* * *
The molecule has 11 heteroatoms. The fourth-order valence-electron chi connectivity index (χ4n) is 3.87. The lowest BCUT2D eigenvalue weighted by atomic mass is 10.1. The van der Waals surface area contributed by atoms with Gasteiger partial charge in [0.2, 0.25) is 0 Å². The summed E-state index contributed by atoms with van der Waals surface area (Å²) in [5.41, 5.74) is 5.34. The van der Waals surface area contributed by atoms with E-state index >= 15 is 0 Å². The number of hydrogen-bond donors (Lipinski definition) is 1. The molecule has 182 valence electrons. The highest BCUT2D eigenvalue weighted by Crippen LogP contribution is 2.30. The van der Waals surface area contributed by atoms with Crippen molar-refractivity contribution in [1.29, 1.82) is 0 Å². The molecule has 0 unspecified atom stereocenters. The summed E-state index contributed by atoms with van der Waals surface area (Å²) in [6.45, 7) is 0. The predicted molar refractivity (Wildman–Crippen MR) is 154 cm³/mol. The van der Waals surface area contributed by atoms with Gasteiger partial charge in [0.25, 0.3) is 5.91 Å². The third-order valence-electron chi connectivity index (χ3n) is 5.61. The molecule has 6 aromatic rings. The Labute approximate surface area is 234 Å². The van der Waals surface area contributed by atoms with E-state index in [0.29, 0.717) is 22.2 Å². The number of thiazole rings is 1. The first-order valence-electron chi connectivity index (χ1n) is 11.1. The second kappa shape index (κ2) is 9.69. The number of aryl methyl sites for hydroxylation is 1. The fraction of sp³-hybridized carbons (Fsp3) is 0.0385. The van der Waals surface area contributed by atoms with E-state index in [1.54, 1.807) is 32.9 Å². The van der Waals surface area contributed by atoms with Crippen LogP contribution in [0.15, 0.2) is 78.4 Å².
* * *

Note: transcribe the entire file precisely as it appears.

The molecule has 11 heteroatoms. The fourth-order valence-electron chi connectivity index (χ4n) is 3.87. The lowest BCUT2D eigenvalue weighted by atomic mass is 10.1. The van der Waals surface area contributed by atoms with Gasteiger partial charge in [0.2, 0.25) is 0 Å². The summed E-state index contributed by atoms with van der Waals surface area (Å²) in [5.41, 5.74) is 5.34. The van der Waals surface area contributed by atoms with E-state index >= 15 is 0 Å². The number of hydrogen-bond donors (Lipinski definition) is 1. The molecule has 182 valence electrons. The highest BCUT2D eigenvalue weighted by Crippen LogP contribution is 2.30. The van der Waals surface area contributed by atoms with Crippen molar-refractivity contribution in [1.29, 1.82) is 0 Å². The molecule has 0 unspecified atom stereocenters. The summed E-state index contributed by atoms with van der Waals surface area (Å²) in [6.45, 7) is 0. The predicted molar refractivity (Wildman–Crippen MR) is 154 cm³/mol. The van der Waals surface area contributed by atoms with Gasteiger partial charge in [0.25, 0.3) is 5.91 Å². The third-order valence-electron chi connectivity index (χ3n) is 5.61. The molecule has 6 aromatic rings. The Labute approximate surface area is 234 Å². The van der Waals surface area contributed by atoms with E-state index in [0.29, 0.717) is 22.2 Å². The number of thiazole rings is 1. The first-order valence-electron chi connectivity index (χ1n) is 11.1. The second kappa shape index (κ2) is 9.69. The number of aryl methyl sites for hydroxylation is 1. The fraction of sp³-hybridized carbons (Fsp3) is 0.0385. The van der Waals surface area contributed by atoms with E-state index in [1.54, 1.807) is 32.9 Å². The van der Waals surface area contributed by atoms with Crippen LogP contribution in [0.15, 0.2) is 78.4 Å².